Alaric Jackson: From Detroit to Iowa to possible first-round NFL draft pick
Alaric “A.J.” Jackson got a late start in football, waiting until his junior year at Detroit Renaissance to go out for the sport.
Jackson’s first love was basketball, but with his size (6-foot-6) and athleticism, his high school coaches told him that football could be his future.
And, Jackson’s future looks bright, entering his junior year as a second-team All-American by multiple preseason publications, along with being a possible first-round pick in the 2020 NFL Draft as a left tackle.
But, all Jackson is interested in right now is helping Iowa turn last year’s close losses into wins to help the Hawkeyes win the Big Ten West title for the chance to play for the conference championship.
Jackson came home to Detroit this past weekend with his Iowa teammate and longtime friend, Cedrick Lattimore (Detroit East English), to attend a friend’s birthday party.
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“It’s my junior year and it should be a big year for us with returning guys and new guys,” said Jackson. “Last year we lost a lot of games by one possession, so if we capitalize on some things we should have a chance (to win West division).”
Iowa finished 9-4 last season (5-4 Big Ten) with a 27-22 win over Mississippi State in the Outback Bowl. The Hawkeyes lost three conference games by six points or less, 30-24 at Penn State, 38-36 at Purdue and 14-10 to Northwestern.
Iowa returns five starters on offense, including quarterback Nate Stanley (2,852 yards, 26 TDs), receiver Brandon Smith and offensive linemen Tristan Wirfs and Cole Banwart joining Jackson.
Running backs Mekhi Sargent (745 yards, 9 TDs) and Toren Young (637, 5) also return with each averaging 4.7 yards a carry last season.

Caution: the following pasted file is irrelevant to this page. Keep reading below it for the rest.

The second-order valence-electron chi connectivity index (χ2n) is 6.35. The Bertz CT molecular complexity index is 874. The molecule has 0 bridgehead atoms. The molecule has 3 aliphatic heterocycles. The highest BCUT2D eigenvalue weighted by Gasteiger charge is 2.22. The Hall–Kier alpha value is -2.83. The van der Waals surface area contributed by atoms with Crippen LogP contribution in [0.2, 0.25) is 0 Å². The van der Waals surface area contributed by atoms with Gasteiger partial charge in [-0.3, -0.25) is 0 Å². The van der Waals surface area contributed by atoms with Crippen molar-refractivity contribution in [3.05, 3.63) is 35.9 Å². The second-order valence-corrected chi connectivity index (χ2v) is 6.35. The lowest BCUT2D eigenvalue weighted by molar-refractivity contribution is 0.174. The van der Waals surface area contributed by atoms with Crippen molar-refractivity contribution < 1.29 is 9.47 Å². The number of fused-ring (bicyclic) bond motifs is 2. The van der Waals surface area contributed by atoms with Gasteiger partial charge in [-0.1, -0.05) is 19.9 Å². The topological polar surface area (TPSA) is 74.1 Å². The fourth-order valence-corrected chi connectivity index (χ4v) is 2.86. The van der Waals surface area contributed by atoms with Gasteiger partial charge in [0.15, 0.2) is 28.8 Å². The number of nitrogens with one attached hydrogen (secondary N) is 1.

“Nate Stanley is a good leader on our team,” Jackson said. “Our running backs are coming back, and our D line is very good with returning guys like (Chauncey) Golston, Lattimore, (Brady) Reiff and (A.J.) Epenesa who is a great key for us.”
Epenesa is considered to be a first-team All-American and first-round draft pick as a 6-6, 280-pound defensive end. He led the Big Ten in sacks (10 1-2) last year as a sophomore despite not starting a game.
Jackson takes pride in his preseason hype, but just wants to get back on the field.
“Those are good accolades,” Jackson said. “It’s nice to have, but I don’t really pay any mind to it. I’m more so looking forward to having a great season for my team because none of that matters unless you produce on the field.”
Jackson is happy with his decision to play at Iowa, saying he has developed in multiple ways.
“They don’t load it on you right away when you get here,” Jackson said. “It’s a process. You listen to the older guys, follow guys around to help you out.
“When I first got here I was 6-5, 335 coming out of high school. Now, I’m 6-6, 320. We have a great staff, and Coach (Chris) Doyle (strength and conditioning) really prepares us.
“I didn’t know a lot technique-wise in high school, just went out and played. Now, going on four years, I’ve learned a lot. It’s a great O line school. Coach (Kirk) Ferentz is really an O line coach. That’s how he started out, and he’s pretty hands on.”
Ferentz, who started at Iowa as Hayden Fry’s offensive line coach in 1981, starts his 21st season as the head coach of the Hawkeyes, surpassing his former boss’ run of 20 years (1979-98).
“I made a great choice coming to Iowa,” Jackson said. “I feel my strength is run blocking. I’m trying to improve my pass blocking, being more efficient, more consistent.”
And, on his future?
“I’ll concentrate on that after the season,” Jackson said. “I just want to do the best I can to help us win.”
And, Jackson - who is majoring in Enterprise Leadership for Business - plans to attend more Iowa basketball games this winter with Bakari Evelyn (Southfield Christian) transferring in from Valparaiso.